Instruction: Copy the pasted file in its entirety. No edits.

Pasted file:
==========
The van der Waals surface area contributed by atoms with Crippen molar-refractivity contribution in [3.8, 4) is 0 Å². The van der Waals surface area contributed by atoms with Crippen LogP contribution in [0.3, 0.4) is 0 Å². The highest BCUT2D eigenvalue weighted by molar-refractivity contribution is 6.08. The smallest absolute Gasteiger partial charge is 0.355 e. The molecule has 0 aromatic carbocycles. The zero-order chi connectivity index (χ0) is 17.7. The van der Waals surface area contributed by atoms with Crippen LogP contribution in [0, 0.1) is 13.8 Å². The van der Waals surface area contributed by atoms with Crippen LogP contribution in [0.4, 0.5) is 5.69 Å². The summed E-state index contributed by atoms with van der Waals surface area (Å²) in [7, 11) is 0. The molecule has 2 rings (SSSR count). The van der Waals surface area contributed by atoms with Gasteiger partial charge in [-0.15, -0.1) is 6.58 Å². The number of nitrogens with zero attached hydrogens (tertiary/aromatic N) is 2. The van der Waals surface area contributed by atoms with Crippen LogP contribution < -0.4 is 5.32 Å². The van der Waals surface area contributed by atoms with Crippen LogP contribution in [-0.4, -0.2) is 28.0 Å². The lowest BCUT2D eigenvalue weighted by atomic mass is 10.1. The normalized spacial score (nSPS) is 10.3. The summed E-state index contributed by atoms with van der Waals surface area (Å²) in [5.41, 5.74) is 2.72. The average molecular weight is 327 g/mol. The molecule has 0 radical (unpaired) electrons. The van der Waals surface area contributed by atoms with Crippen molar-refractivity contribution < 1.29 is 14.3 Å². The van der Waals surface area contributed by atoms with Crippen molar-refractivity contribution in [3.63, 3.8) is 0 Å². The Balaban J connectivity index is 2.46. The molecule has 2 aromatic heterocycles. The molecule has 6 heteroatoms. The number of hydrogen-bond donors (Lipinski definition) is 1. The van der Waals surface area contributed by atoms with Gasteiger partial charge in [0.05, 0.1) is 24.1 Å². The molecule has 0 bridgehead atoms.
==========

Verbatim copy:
The van der Waals surface area contributed by atoms with Crippen molar-refractivity contribution in [3.8, 4) is 0 Å². The van der Waals surface area contributed by atoms with Crippen LogP contribution in [0.3, 0.4) is 0 Å². The highest BCUT2D eigenvalue weighted by molar-refractivity contribution is 6.08. The smallest absolute Gasteiger partial charge is 0.355 e. The molecule has 0 aromatic carbocycles. The zero-order chi connectivity index (χ0) is 17.7. The van der Waals surface area contributed by atoms with Crippen LogP contribution in [0, 0.1) is 13.8 Å². The van der Waals surface area contributed by atoms with Crippen LogP contribution in [0.4, 0.5) is 5.69 Å². The summed E-state index contributed by atoms with van der Waals surface area (Å²) in [7, 11) is 0. The molecule has 2 rings (SSSR count). The van der Waals surface area contributed by atoms with Gasteiger partial charge in [-0.15, -0.1) is 6.58 Å². The number of nitrogens with zero attached hydrogens (tertiary/aromatic N) is 2. The van der Waals surface area contributed by atoms with Crippen LogP contribution < -0.4 is 5.32 Å². The van der Waals surface area contributed by atoms with Crippen LogP contribution in [-0.4, -0.2) is 28.0 Å². The lowest BCUT2D eigenvalue weighted by atomic mass is 10.1. The normalized spacial score (nSPS) is 10.3. The summed E-state index contributed by atoms with van der Waals surface area (Å²) in [5.41, 5.74) is 2.72. The average molecular weight is 327 g/mol. The molecule has 0 radical (unpaired) electrons. The van der Waals surface area contributed by atoms with Crippen molar-refractivity contribution < 1.29 is 14.3 Å². The van der Waals surface area contributed by atoms with Crippen molar-refractivity contribution in [3.63, 3.8) is 0 Å². The Balaban J connectivity index is 2.46. The molecule has 2 aromatic heterocycles. The molecule has 6 heteroatoms. The number of hydrogen-bond donors (Lipinski definition) is 1. The van der Waals surface area contributed by atoms with Gasteiger partial charge in [0.05, 0.1) is 24.1 Å². The molecule has 0 bridgehead atoms.